The catkins of the yellow or silver birch shed pollen as the wind shakes them, releasing from each one 5 million or so grains of pollen. Because they do not rely on animals for pollination the catkins do not have bright colors.

Seeds and fruits

The fruits that are produced by trees also show great variety. Seeds and fruits that are wind-dispersed are quite common because they have the advantage of height from which to drop and be blown. Some trees have winged seeds, the wings of which may be single, as on the jacaranda [Jacaranda spp.), or

double, as found on some maples. Elms (Ul-mus spp.) have seeds rather like a flying saucer. Parachute seeds are also common and are found on trees as diverse as willows [Salix spp.) and kapok (Ceiba pentandra).

The brightly colored fleshy fruits produced by some trees attract animals that the trees rely on for the dispersal of their seeds. The animals eat the seeds contained in the fruits and later excrete them away from the parent plant.

Many trees produce edible fruits, which may be dry or succulent. These are adapted to be carried by animals away from the parent tree. Dry fruits, such as acorns, are often taken away by animals to be buried in the ground and stored for later consumption; there they frequently take root and grow. Succulent fruits usually have hard, resistant seeds, which often need to pass through a gut before they will germinate. The seeds are deposited with their own fertilizer as the animal (usually a bird) defecates. More rarely, tree seeds are designed to be carried by water; alders (Alnus spp.) have a float, as do coconuts (Cocos nucifera), and many others are capable of floating.

The way in which red mangrove trees shed their seeds is remarkable. The seeds of Rhizo-phora mangeli, for example, germinate on the parent tree and develop a long heavy cylindrical root. The seed then drops and spears itself into the mud, before the tide can wash it away.

Orange trees (Citrus spp.) attract insects with the smell and color of their flowers, which precede the fruit. After the flowers are pollinated the flower receptacles swell and become the fleshy fruit.

Classification

Most plant classification is based mainly on the structure of the flowers. The flowers of the family Magnoliaceae are among the most primitive of the angiosperms. The trees of this family, such as the tulip tree (Liriodendron tulipifera) and magnolias (Magnolia spp.), have large solitary flowers, the sepals and petals of which are in groups of three. The family has a wide distribution in North America and Asia and a number of species are popular as garden trees.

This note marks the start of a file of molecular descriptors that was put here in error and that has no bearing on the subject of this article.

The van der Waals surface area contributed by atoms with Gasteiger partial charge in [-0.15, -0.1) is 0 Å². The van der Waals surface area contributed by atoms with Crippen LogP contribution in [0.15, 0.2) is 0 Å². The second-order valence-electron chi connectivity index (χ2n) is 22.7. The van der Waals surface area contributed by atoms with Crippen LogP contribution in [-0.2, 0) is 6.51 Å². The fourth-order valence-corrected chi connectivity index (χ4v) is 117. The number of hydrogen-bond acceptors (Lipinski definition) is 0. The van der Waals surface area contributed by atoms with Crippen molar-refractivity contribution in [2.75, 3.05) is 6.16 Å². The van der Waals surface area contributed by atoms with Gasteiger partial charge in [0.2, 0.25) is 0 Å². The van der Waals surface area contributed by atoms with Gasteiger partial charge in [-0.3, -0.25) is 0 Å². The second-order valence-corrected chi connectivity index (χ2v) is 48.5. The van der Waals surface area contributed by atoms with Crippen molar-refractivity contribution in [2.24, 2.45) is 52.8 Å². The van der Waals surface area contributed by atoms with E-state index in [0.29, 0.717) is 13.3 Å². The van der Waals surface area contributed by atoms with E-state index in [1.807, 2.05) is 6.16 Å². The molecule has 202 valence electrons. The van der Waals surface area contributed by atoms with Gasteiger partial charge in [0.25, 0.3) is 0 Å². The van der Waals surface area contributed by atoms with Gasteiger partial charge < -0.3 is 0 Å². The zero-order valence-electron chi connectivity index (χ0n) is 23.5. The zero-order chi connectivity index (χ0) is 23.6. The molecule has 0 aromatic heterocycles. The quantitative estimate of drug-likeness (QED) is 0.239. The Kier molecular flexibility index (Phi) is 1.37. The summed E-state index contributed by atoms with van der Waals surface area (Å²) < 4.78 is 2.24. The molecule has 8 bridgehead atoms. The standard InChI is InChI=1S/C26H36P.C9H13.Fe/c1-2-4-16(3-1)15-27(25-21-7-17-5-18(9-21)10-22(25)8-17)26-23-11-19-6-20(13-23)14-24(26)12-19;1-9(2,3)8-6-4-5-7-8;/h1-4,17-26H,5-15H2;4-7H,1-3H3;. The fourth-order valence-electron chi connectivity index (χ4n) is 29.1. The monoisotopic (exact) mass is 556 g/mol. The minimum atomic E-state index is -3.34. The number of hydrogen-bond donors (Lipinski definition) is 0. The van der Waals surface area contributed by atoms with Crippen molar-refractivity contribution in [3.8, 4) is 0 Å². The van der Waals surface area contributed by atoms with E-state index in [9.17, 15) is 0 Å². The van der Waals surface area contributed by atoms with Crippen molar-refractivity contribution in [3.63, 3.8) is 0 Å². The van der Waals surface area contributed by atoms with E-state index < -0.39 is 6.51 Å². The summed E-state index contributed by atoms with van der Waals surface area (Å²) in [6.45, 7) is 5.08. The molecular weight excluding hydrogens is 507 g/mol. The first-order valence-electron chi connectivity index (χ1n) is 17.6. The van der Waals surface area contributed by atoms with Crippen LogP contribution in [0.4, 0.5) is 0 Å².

In contrast, the members of the family Lo-ganiaceae, for example, are considered to be some of the least primitive of the dicotyledonous trees. Whereas the petals of magnolias are separate, those of the loganias (such as Bud-dleia) are fused into a symmetrical, tubular, or bell-shaped flower. The family is distributed throughout the tropical and subtropical regions with a few temperate outliers, and includes trees of the genus Strychnos, which provide strychnine (from S. nux-vomica), curare (from the bark of S. toxifera), and edible fruit (from S. spinosa).

Many other plant families contain important tree species. The rose family (Rosaceae) comprises most of the commonly cultivated temperate fruit trees, including apple (Malus sp.), pear (Pyrus sp.), plum, peach, and almond (Prunus sp.) trees. In Rosaceae the flowers are usually hermaphrodite, and the sepals and petals are usually five in number. In pear and apple trees the sepals are green, and the petals are generally white or pink. After pollination, the receptacle of the flower becomes fleshy and swollen and encloses the carpels to form the edible fruit.

Whereas the loganias, magnolias, and rosaceous trees are animal-pollinated, those of the beech family (Fagaceae) are wind-pollinated. The male flowers grow in catkins, but the female flowers form a spike of up to three flowers. In both the male and the female flowers, the sepals and petals together form a perianth, which may be green-brown or colorless. The flower parts are simple and reduced because of their method of pollination, rather than their advanced stage of development. The pollen is light and copious.